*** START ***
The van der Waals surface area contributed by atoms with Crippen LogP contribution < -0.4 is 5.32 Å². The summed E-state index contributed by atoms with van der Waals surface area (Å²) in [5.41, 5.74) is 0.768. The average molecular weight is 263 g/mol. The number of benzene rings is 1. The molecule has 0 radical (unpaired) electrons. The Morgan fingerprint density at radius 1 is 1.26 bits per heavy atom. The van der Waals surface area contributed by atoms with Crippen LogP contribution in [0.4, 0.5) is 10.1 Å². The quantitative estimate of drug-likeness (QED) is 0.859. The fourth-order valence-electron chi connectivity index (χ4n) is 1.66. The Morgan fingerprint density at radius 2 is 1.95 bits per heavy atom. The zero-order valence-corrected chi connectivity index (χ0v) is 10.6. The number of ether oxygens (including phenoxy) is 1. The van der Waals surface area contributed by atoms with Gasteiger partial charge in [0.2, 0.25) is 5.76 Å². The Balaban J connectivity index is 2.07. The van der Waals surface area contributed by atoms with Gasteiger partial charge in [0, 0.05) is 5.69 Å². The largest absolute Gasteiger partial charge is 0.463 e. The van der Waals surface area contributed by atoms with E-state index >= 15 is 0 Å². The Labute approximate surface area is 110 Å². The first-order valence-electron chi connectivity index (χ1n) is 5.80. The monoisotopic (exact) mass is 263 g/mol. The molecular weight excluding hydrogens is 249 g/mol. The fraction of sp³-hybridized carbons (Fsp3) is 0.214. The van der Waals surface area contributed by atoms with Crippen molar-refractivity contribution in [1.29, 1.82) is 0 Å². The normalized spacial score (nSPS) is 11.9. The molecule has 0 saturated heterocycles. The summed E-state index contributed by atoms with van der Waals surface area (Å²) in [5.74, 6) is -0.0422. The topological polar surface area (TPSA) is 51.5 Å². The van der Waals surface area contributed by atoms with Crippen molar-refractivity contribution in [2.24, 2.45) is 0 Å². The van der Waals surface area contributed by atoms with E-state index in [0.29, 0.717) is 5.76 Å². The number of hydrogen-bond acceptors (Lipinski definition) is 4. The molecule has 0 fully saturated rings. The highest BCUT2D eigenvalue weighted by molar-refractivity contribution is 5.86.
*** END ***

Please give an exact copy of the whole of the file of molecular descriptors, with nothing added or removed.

The van der Waals surface area contributed by atoms with Crippen LogP contribution < -0.4 is 5.32 Å². The summed E-state index contributed by atoms with van der Waals surface area (Å²) in [5.41, 5.74) is 0.768. The average molecular weight is 263 g/mol. The number of benzene rings is 1. The molecule has 0 radical (unpaired) electrons. The Morgan fingerprint density at radius 1 is 1.26 bits per heavy atom. The van der Waals surface area contributed by atoms with Crippen LogP contribution in [0.4, 0.5) is 10.1 Å². The quantitative estimate of drug-likeness (QED) is 0.859. The fourth-order valence-electron chi connectivity index (χ4n) is 1.66. The Morgan fingerprint density at radius 2 is 1.95 bits per heavy atom. The zero-order valence-corrected chi connectivity index (χ0v) is 10.6. The number of ether oxygens (including phenoxy) is 1. The van der Waals surface area contributed by atoms with Gasteiger partial charge in [0.2, 0.25) is 5.76 Å². The Balaban J connectivity index is 2.07. The van der Waals surface area contributed by atoms with Gasteiger partial charge in [0, 0.05) is 5.69 Å². The largest absolute Gasteiger partial charge is 0.463 e. The van der Waals surface area contributed by atoms with E-state index >= 15 is 0 Å². The Labute approximate surface area is 110 Å². The first-order valence-electron chi connectivity index (χ1n) is 5.80. The monoisotopic (exact) mass is 263 g/mol. The molecular weight excluding hydrogens is 249 g/mol. The fraction of sp³-hybridized carbons (Fsp3) is 0.214. The van der Waals surface area contributed by atoms with Crippen molar-refractivity contribution in [1.29, 1.82) is 0 Å². The normalized spacial score (nSPS) is 11.9. The molecule has 0 saturated heterocycles. The summed E-state index contributed by atoms with van der Waals surface area (Å²) in [5.74, 6) is -0.0422. The topological polar surface area (TPSA) is 51.5 Å². The van der Waals surface area contributed by atoms with Crippen molar-refractivity contribution in [2.24, 2.45) is 0 Å². The van der Waals surface area contributed by atoms with E-state index in [0.29, 0.717) is 5.76 Å². The number of hydrogen-bond acceptors (Lipinski definition) is 4. The molecule has 0 fully saturated rings. The highest BCUT2D eigenvalue weighted by molar-refractivity contribution is 5.86.